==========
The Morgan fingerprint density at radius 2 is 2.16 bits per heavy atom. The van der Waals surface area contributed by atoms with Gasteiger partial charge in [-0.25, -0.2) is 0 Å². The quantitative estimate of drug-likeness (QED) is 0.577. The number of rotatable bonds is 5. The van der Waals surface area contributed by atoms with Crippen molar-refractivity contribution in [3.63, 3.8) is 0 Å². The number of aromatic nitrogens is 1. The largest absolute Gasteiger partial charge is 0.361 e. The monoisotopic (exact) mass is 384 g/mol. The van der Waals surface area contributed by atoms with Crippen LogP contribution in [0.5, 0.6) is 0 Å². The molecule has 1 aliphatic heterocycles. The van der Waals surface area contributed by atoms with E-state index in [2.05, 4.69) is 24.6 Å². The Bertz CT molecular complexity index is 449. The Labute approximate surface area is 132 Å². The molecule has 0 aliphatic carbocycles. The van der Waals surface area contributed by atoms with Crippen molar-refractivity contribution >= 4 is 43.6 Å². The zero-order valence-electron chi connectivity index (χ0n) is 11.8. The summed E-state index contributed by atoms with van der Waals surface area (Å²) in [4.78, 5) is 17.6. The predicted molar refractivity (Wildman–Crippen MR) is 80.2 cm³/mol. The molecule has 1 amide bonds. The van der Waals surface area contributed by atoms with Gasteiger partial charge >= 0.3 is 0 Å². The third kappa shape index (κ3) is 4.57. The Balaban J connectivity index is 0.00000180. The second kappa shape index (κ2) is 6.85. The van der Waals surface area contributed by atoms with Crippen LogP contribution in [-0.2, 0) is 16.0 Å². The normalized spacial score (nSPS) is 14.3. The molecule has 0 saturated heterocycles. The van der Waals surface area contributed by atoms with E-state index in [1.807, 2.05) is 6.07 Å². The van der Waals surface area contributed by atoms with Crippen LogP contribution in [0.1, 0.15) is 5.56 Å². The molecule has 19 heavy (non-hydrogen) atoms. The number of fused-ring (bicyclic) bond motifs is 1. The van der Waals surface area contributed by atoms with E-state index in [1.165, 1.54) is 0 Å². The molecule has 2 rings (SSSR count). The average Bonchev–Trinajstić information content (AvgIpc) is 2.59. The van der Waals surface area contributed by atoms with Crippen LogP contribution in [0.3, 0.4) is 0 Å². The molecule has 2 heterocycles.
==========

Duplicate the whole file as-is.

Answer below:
The Morgan fingerprint density at radius 2 is 2.16 bits per heavy atom. The van der Waals surface area contributed by atoms with Gasteiger partial charge in [-0.25, -0.2) is 0 Å². The quantitative estimate of drug-likeness (QED) is 0.577. The number of rotatable bonds is 5. The van der Waals surface area contributed by atoms with Crippen molar-refractivity contribution in [3.63, 3.8) is 0 Å². The number of aromatic nitrogens is 1. The largest absolute Gasteiger partial charge is 0.361 e. The monoisotopic (exact) mass is 384 g/mol. The van der Waals surface area contributed by atoms with Crippen LogP contribution in [0.5, 0.6) is 0 Å². The molecule has 1 aliphatic heterocycles. The van der Waals surface area contributed by atoms with E-state index in [2.05, 4.69) is 24.6 Å². The Bertz CT molecular complexity index is 449. The Labute approximate surface area is 132 Å². The molecule has 0 aliphatic carbocycles. The van der Waals surface area contributed by atoms with Crippen molar-refractivity contribution >= 4 is 43.6 Å². The zero-order valence-electron chi connectivity index (χ0n) is 11.8. The summed E-state index contributed by atoms with van der Waals surface area (Å²) in [4.78, 5) is 17.6. The predicted molar refractivity (Wildman–Crippen MR) is 80.2 cm³/mol. The molecule has 1 amide bonds. The van der Waals surface area contributed by atoms with Gasteiger partial charge >= 0.3 is 0 Å². The third kappa shape index (κ3) is 4.57. The Balaban J connectivity index is 0.00000180. The second kappa shape index (κ2) is 6.85. The van der Waals surface area contributed by atoms with Crippen LogP contribution in [-0.2, 0) is 16.0 Å². The normalized spacial score (nSPS) is 14.3. The molecule has 0 saturated heterocycles. The van der Waals surface area contributed by atoms with E-state index in [1.807, 2.05) is 6.07 Å². The van der Waals surface area contributed by atoms with Crippen LogP contribution in [0.1, 0.15) is 5.56 Å². The molecule has 19 heavy (non-hydrogen) atoms. The number of fused-ring (bicyclic) bond motifs is 1. The van der Waals surface area contributed by atoms with E-state index in [1.165, 1.54) is 0 Å². The molecule has 2 rings (SSSR count). The average Bonchev–Trinajstić information content (AvgIpc) is 2.59. The van der Waals surface area contributed by atoms with Crippen LogP contribution in [0.3, 0.4) is 0 Å². The molecule has 2 heterocycles.